The human body generally uses ALA for energy, and conversion into EPA and DHA is very limited. So you really need to eat fish to obtain the healthy benefits of the marine omega-3.  teriyaki-salmon-hl-523893-x[1]

Due to the benefits of marine omega-3 fatty acids, it is important to eat fish or other seafood one to two times per week, particularly fatty (dark meat) fish that are richer in EPA and DHA. This is especially important for women who are pregnant or hoping to become pregnant and nursing mothers. From the third trimester until the second year of life, a developing child needs a steady supply of DHA to form the brain and other parts of the nervous system. Many women shy away from eating fish because of concerns that mercury and other possible contaminants might harm their babies, yet the evidence for harm from lack of omega-3 fats is far more consistent, and a balance of benefit vs. risk is easily obtained.

Teriyaki Salmon with Zucchini

Ingredients

Low-sodium teriyaki sauce

2 (6-ounce) salmon fillets

Sesame seeds

2 small zucchini, thinly sliced

4 scallions, chopped

Canola oil

Preparation

Combine 5 tablespoons teriyaki sauce and fish in a zip-top plastic bag. Seal and marinate 20 minutes. Toast sesame seeds in a large nonstick skillet over medium heat, and set aside. Drain fish, discarding marinade. Add fish to skillet, and cook 5 minutes. Turn and cook for 5 more minutes over medium-low heat. Remove from skillet, and keep warm. Add the zucchini, scallions, and 2 teaspoons oil to skillet. Sauté 4 minutes, or until lightly browned. Stir in 2 tablespoons teriyaki sauce. Sprinkle with sesame seeds, and serve.

Yield: Serves 2 (serving size: 1 salmon fillet and about 1 cup zucchini)

Calories per serving: 376, Fat per serving: 16g, Saturated fat per serving: 3g, Monounsaturated fat per serving: 6g, Polyunsaturated fat per serving: 7g, Protein per serving: 40g, Carbohydrates per serving: 11g, Fiber per serving: 3g, Cholesterol per serving: 87mg, Iron per serving: 5mg

Sodium per serving: 375mg, Calcium per serving: 53mg

Recipe from health.com

Is organic or natural baby food better?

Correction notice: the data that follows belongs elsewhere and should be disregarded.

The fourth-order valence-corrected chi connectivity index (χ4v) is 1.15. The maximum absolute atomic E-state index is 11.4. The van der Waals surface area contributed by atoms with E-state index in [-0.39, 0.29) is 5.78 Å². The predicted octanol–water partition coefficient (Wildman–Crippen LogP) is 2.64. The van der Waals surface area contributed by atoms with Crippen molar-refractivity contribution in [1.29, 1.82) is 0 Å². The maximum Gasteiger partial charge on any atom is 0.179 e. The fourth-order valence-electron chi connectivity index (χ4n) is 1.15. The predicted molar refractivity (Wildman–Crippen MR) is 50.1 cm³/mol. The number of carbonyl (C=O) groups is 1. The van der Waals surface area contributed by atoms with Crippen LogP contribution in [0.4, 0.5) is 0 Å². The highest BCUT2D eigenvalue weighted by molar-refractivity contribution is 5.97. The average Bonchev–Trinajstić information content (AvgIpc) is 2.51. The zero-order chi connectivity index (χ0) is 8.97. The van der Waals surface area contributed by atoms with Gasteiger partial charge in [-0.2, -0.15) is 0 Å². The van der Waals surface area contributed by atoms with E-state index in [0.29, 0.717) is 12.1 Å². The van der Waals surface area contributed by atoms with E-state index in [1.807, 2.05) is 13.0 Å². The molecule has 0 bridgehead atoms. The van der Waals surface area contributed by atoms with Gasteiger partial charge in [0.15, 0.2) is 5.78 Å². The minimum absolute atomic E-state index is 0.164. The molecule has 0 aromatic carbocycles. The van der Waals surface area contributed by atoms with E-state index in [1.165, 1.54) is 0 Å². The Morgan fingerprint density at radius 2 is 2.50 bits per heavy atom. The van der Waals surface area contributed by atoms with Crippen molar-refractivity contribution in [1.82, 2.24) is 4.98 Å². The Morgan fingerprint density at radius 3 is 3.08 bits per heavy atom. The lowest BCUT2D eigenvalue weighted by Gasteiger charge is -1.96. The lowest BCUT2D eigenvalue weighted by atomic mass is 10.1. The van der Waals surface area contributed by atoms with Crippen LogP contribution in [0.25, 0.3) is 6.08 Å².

31 Jan

Organic foods are usually grown without conventional pesticides, chemical fertilizers or growth hormones. Feeding your baby organic baby food might limit his or her exposure to these substances. However, according to the Academy of Nutrition and Dietetics (AND) organic foods may not be healthier or safer than other kinds of foods. Residues of pesticides, fertilizers and other products on organic and nonorganic foods don’t exceed government safety thresholds.
Natural foods are as close as possible to their original state. No artificial ingredients or preservatives are added to them. Examples: brown rice, almonds, certain apple juices. Natural foods may or may not be organic. images[5]
The U.S. Department of Agriculture (USDA) provides organic seals for products that contain various percentages of organic ingredients – but the USDA makes no claims or guarantees that organic foods are safer or more nutritious than are nonorganic foods.
Some parents prefer organic baby food because it’s environmentally friendly. Others feel that organic baby food simply tastes better. What’s most important, however, is a balanced diet. Offering your child healthy foods from the beginning – whether they are organic or not – will set the stage for a lifetime of healthy eating.   imagesCA66MNEG
Shopping and safety tips
• Buy vegetables and fruits when they’re in season. This will help ensure the best quality. For example, buy apples in the fall and berries and tomatoes in the summer. This also saves on fuel to transport produce from far away.